New users pitch Vista buildings

Tax breaks said to be key to continued interest in Slingerlands tech park

— Four new buildings have been proposed for the Vista Technology Park in Slingerlands.

On Thursday, June 14, the town’s Industrial Development Agency held a public meeting to hear comments from residents about the projects. The developers for each of the buildings have applied for tax abatements with the IDA under a payment in lieu of taxes (PILOT) agreement.

Columbia Development has plans to build three of the proposed structures. Thomas Keaney, the company’s project executive, presented them to members of the IDA. Keaney was a former employee of BBL Construction, the company hired to build the Vista Technology Park.

The plans call for one single-floor, 6,000-square-foot building containing a restaurant called The Garden Bistro, a retail store and a telecommunications user. That building would create 25 new jobs, said Keaney. The next building would also be 6,000 square feet on a single floor and would be a Community Care Professionals medical building.

“Dr. (Lev) Barats with CCP is relocating his practice to Vista Development to go ahead with his group and offer their medical services for internal medicine to their client base here in the Town of Bethlehem,” said Keaney.

The third building proposed by Columbia Development is a 7,500-square-foot, two-story, multi-use building. It would have retail users on the first floor and office space on the second floor. Expected tenants include a hair salon, a medical center and another telecommunications user.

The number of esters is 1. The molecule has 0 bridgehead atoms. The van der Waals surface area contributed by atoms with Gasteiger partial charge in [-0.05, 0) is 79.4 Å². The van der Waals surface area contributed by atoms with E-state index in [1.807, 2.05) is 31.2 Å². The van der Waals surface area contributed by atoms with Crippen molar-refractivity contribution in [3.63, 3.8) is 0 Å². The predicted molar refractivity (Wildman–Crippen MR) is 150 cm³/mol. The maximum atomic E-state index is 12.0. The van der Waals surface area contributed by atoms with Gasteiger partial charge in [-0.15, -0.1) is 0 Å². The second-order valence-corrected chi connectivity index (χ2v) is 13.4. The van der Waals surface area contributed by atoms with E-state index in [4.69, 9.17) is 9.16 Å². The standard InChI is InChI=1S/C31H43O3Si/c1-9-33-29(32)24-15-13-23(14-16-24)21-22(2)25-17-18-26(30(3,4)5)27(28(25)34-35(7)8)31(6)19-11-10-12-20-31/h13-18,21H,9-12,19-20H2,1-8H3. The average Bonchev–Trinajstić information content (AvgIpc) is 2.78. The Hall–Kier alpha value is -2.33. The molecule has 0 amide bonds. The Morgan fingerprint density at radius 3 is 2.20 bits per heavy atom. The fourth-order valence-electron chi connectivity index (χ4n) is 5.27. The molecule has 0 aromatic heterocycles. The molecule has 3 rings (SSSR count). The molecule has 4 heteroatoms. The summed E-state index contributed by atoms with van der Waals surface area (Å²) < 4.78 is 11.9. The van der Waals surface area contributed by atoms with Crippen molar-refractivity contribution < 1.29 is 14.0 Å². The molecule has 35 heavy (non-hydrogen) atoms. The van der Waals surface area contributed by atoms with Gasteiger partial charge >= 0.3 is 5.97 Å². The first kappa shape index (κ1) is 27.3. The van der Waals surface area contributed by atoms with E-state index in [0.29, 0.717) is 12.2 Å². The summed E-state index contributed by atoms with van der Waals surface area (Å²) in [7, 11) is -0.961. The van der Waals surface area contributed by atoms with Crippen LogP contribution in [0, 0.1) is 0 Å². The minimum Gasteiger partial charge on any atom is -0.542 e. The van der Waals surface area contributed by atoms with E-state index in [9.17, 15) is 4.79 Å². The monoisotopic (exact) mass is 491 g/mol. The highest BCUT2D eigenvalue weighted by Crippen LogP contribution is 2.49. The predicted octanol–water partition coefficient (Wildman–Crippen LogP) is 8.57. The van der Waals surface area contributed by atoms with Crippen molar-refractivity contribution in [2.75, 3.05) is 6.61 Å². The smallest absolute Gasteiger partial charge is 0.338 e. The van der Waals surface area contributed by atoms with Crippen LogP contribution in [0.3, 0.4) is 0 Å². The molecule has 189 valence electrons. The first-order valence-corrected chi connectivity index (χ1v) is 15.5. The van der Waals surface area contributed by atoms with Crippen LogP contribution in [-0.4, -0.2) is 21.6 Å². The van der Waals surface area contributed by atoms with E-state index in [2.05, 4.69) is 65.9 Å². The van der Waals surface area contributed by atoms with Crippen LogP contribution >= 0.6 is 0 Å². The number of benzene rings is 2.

Albany Enterprises is proposing one 15,000-square-foot building with two stories. It would house Cornea Consultants, an eye care and vision corrections practice. The presentation was given by Stephen Reilly, a partner with Whiteman, Osterman & Hanna, on behalf of Albany Enterprises. The building would create nine jobs, he said.

“The practice has a facility today in the town, however the lease is not being renewed and an existing tenant in the building is moving into that space,” said Reilly. “The doctor would love to stay in the town, wants to stay in the town, but he has looked at facilities outside the town and financial assistance from the IDA is very much an important factor for keeping the practice in Bethlehem.”

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